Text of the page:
i. The people (users) of today demand constant, poly-directional real-time engagement. Users require many channels of interaction with the content or platform they are dealing with. This type of interaction isn't as readily provided by traditional marketing means which tend to be more uni-directional. However, the Internet is able to support this communication model and this is what makes social media web technologies such as Twitter, YouTube and Facebook so popular. Don't believe me? According to Pete Cashmore, CEO of Mashable, real-time communication will only increase even more next year.This following statistic, which surprised me greatly, also supports my idea that the traditional media marketing platform is evolving: "60% of tv watchers in the USA have a laptop with them at the time." (via @markc at the Future of Technology in Entertainment Event, Sydney). Perhaps this is the start for a different approach to advertising, blending the real-time online environment with the time old television box. Perhaps this form of 'fusion advertising' will be even more effective than the advertisements that are purely designed for television or solely crafted for the Internet.

    ii. The internet can be leveraged at low cost.Twitter, Facebook, YouTube, etc.  involve no major initial/operational costs...unlike television and radio. Advertising space on the traditional channels are extremely expensive. Unless you have deep pockets to burn holes through, I'd consider advertising online.

  2. The public perpetuates publicity. Once the campaign is launched, the public will talk about it, no matter what. Whether it’s positive or negative, in the blogosphere or in the twitosphere, it will be talked about. This is important to remember because what it means is that all you need to do is to nudge your campaign into the public arena. The public will sweep it away. This means that the amount of time, effort and money thrown into manufacturing the marketing campaign really only needs to be condensed at the start. Once it’s out there, the campaign only needs to be monitored and measured.
  3. Most humans have memories like goldfish. I may be wrong in saying this, but I still believe, most humans (including myself) have memories like goldfish. Why do I believe this? We are bombarded with so many advertisements, to the point where only a low percentage of advertisements are actually remembered. These advertisements are what we call  'sticky' advertisements, i.e. campaigns that have impacted the audience so much so that they are still remembered even after the campaign's termination.I think it'll be interesting to listen and measure the traffic surrounding the 'Jesus All About Life' campaign, across different online channels (Twitter, YouTube, Facebook, blogs, discussion boards, etc) over the following months to see if the campaign has persisted after its operational period. The Mumbrella article referred to earlier was published approximately 4 months after the campaign terminated. Is this enough  show the campaign has persisted? No, most likely not. But it's pretty cool that Mumbrella picked it up. So...was the 'Jesus All About Life' campaign a 'sticky' campaign?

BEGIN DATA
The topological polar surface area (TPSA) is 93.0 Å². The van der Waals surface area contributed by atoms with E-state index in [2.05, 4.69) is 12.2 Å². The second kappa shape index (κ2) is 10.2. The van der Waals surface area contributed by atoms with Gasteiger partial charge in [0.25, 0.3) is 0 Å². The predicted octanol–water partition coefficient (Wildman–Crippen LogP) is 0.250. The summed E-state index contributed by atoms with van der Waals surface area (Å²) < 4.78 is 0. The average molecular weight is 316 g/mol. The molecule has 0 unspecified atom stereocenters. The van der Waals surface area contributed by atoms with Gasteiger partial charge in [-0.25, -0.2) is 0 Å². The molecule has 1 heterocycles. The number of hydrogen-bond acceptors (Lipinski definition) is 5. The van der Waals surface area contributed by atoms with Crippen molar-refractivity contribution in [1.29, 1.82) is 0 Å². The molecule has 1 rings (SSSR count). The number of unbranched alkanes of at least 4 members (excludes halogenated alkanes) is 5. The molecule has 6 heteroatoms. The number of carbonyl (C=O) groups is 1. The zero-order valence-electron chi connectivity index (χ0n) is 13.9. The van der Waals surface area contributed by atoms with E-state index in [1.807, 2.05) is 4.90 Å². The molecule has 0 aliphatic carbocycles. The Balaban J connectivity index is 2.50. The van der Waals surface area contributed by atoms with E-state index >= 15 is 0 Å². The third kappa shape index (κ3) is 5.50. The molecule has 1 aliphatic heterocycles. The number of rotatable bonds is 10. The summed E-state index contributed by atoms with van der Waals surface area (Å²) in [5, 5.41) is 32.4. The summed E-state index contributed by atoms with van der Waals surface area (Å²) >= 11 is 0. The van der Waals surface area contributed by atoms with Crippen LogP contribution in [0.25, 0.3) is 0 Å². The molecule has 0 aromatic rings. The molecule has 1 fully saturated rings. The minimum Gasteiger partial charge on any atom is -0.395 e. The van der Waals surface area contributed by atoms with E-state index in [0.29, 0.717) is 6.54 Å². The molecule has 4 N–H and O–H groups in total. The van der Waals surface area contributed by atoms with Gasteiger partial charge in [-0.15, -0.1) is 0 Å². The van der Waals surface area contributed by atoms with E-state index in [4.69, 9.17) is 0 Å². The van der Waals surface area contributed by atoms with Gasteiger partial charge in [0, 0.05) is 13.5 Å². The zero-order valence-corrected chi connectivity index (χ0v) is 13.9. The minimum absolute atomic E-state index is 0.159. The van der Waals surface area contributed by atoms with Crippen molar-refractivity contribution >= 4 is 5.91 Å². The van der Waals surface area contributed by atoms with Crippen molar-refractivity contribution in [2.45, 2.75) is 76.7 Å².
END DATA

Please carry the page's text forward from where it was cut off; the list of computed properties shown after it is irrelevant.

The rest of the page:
4. Budget is a limiting factor, only if you let it so. This point may be slightly contentious, but I'm going to throw it out there. If there's one thing we can takeaway from this case study, it's that budget isn't always proportional to campaign success. 303 has done a remarkable job in delivering a campaign that is on par with some of the industry's best. This statement bares even more weight when you consider that the subject matter, Jesus, is a topic that isn't easy to sell. I personally believe that using a low/tight budget as a reason for a failed/unsuccessful campaign is one excuse for poor creativity. This statement, I believe, is extremely relevant to the online industry, where web technology can be utilised at minimal cost. As such, the real limiting factor is what you can do with the technology, i.e. your creativity. As I said...a point that's slightly contentious :P

Well this basically wraps up Part 1 of my case study on the Jesus All About Life Campaign. I'm keen to hear what others have to say on the matter, and even on some of the ideas I've raised.

Stay tuned for Case Study: Jesus All About Life, Part II, where I'll be making some recommendations that are economic, realistic and easy to implement.